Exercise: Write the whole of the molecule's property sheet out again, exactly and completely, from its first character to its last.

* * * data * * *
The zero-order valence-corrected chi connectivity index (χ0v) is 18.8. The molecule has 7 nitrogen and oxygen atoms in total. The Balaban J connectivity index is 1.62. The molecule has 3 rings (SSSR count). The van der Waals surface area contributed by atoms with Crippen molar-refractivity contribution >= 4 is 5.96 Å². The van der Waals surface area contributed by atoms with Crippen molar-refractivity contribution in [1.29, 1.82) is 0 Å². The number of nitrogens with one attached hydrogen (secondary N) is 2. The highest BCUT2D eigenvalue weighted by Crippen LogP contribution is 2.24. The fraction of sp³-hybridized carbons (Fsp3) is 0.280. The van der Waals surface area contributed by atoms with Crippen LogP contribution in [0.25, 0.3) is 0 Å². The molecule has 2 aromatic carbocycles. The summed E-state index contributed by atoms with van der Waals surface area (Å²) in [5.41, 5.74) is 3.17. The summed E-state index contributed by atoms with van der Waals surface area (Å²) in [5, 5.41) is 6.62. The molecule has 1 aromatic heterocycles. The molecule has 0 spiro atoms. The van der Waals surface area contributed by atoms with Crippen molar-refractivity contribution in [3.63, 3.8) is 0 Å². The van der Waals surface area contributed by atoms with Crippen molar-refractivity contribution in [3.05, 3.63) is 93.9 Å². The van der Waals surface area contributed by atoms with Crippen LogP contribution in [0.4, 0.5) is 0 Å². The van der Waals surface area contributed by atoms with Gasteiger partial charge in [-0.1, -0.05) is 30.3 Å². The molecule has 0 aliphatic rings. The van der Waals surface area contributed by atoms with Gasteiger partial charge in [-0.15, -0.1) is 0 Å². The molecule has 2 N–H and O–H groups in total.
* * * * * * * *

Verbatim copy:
The zero-order valence-corrected chi connectivity index (χ0v) is 18.8. The molecule has 7 nitrogen and oxygen atoms in total. The Balaban J connectivity index is 1.62. The molecule has 3 rings (SSSR count). The van der Waals surface area contributed by atoms with Crippen molar-refractivity contribution >= 4 is 5.96 Å². The van der Waals surface area contributed by atoms with Crippen molar-refractivity contribution in [1.29, 1.82) is 0 Å². The number of nitrogens with one attached hydrogen (secondary N) is 2. The highest BCUT2D eigenvalue weighted by Crippen LogP contribution is 2.24. The fraction of sp³-hybridized carbons (Fsp3) is 0.280. The van der Waals surface area contributed by atoms with Crippen LogP contribution in [0.25, 0.3) is 0 Å². The molecule has 2 aromatic carbocycles. The summed E-state index contributed by atoms with van der Waals surface area (Å²) in [5.41, 5.74) is 3.17. The summed E-state index contributed by atoms with van der Waals surface area (Å²) in [5, 5.41) is 6.62. The molecule has 1 aromatic heterocycles. The molecule has 0 spiro atoms. The van der Waals surface area contributed by atoms with Crippen molar-refractivity contribution in [3.63, 3.8) is 0 Å². The van der Waals surface area contributed by atoms with Crippen molar-refractivity contribution in [3.05, 3.63) is 93.9 Å². The van der Waals surface area contributed by atoms with Crippen LogP contribution in [0.4, 0.5) is 0 Å². The van der Waals surface area contributed by atoms with Gasteiger partial charge in [-0.1, -0.05) is 30.3 Å². The molecule has 0 aliphatic rings. The van der Waals surface area contributed by atoms with Gasteiger partial charge in [-0.15, -0.1) is 0 Å². The molecule has 2 N–H and O–H groups in total.